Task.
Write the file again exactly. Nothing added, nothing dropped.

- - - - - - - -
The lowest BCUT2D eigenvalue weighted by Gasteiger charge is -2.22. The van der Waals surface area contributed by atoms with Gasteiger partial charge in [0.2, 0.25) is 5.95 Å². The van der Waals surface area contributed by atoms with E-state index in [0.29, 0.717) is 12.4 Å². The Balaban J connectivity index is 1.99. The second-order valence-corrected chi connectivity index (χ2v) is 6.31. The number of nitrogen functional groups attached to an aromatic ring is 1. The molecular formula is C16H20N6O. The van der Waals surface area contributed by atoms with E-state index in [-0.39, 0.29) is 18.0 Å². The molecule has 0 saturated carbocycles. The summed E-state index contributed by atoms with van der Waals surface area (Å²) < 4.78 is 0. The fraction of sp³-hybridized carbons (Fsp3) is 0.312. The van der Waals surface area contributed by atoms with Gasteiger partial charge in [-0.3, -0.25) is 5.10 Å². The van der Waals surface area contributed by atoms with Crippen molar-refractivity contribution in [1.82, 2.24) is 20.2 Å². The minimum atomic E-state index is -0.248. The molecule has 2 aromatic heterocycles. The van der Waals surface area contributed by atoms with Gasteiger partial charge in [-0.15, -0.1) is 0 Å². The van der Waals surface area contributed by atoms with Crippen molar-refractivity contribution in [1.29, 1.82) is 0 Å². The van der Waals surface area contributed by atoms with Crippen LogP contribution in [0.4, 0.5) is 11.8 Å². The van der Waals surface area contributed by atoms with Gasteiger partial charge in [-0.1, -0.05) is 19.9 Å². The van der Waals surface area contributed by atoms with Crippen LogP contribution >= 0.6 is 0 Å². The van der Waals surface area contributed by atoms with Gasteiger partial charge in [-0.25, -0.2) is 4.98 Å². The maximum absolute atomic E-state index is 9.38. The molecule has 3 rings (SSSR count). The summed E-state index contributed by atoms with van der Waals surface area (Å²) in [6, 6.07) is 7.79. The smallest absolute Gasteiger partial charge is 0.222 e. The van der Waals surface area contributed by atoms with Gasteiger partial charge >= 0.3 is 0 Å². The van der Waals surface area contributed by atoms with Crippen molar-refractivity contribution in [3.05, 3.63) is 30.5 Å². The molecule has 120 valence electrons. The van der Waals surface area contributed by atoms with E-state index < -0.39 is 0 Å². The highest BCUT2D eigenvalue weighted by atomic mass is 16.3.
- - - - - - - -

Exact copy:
The lowest BCUT2D eigenvalue weighted by Gasteiger charge is -2.22. The van der Waals surface area contributed by atoms with Gasteiger partial charge in [0.2, 0.25) is 5.95 Å². The van der Waals surface area contributed by atoms with E-state index in [0.29, 0.717) is 12.4 Å². The Balaban J connectivity index is 1.99. The second-order valence-corrected chi connectivity index (χ2v) is 6.31. The number of nitrogen functional groups attached to an aromatic ring is 1. The molecular formula is C16H20N6O. The van der Waals surface area contributed by atoms with E-state index in [-0.39, 0.29) is 18.0 Å². The molecule has 0 saturated carbocycles. The summed E-state index contributed by atoms with van der Waals surface area (Å²) < 4.78 is 0. The fraction of sp³-hybridized carbons (Fsp3) is 0.312. The van der Waals surface area contributed by atoms with Gasteiger partial charge in [-0.3, -0.25) is 5.10 Å². The van der Waals surface area contributed by atoms with Crippen molar-refractivity contribution in [1.82, 2.24) is 20.2 Å². The minimum atomic E-state index is -0.248. The molecule has 2 aromatic heterocycles. The van der Waals surface area contributed by atoms with Gasteiger partial charge in [-0.15, -0.1) is 0 Å². The van der Waals surface area contributed by atoms with Crippen molar-refractivity contribution in [1.29, 1.82) is 0 Å². The van der Waals surface area contributed by atoms with Crippen LogP contribution in [0.4, 0.5) is 11.8 Å². The van der Waals surface area contributed by atoms with Gasteiger partial charge in [-0.1, -0.05) is 19.9 Å². The van der Waals surface area contributed by atoms with Crippen LogP contribution >= 0.6 is 0 Å². The van der Waals surface area contributed by atoms with Gasteiger partial charge in [-0.25, -0.2) is 4.98 Å². The maximum absolute atomic E-state index is 9.38. The molecule has 3 rings (SSSR count). The summed E-state index contributed by atoms with van der Waals surface area (Å²) in [6, 6.07) is 7.79. The smallest absolute Gasteiger partial charge is 0.222 e. The van der Waals surface area contributed by atoms with Gasteiger partial charge >= 0.3 is 0 Å². The van der Waals surface area contributed by atoms with Crippen molar-refractivity contribution in [3.05, 3.63) is 30.5 Å². The molecule has 120 valence electrons. The van der Waals surface area contributed by atoms with E-state index < -0.39 is 0 Å². The highest BCUT2D eigenvalue weighted by atomic mass is 16.3.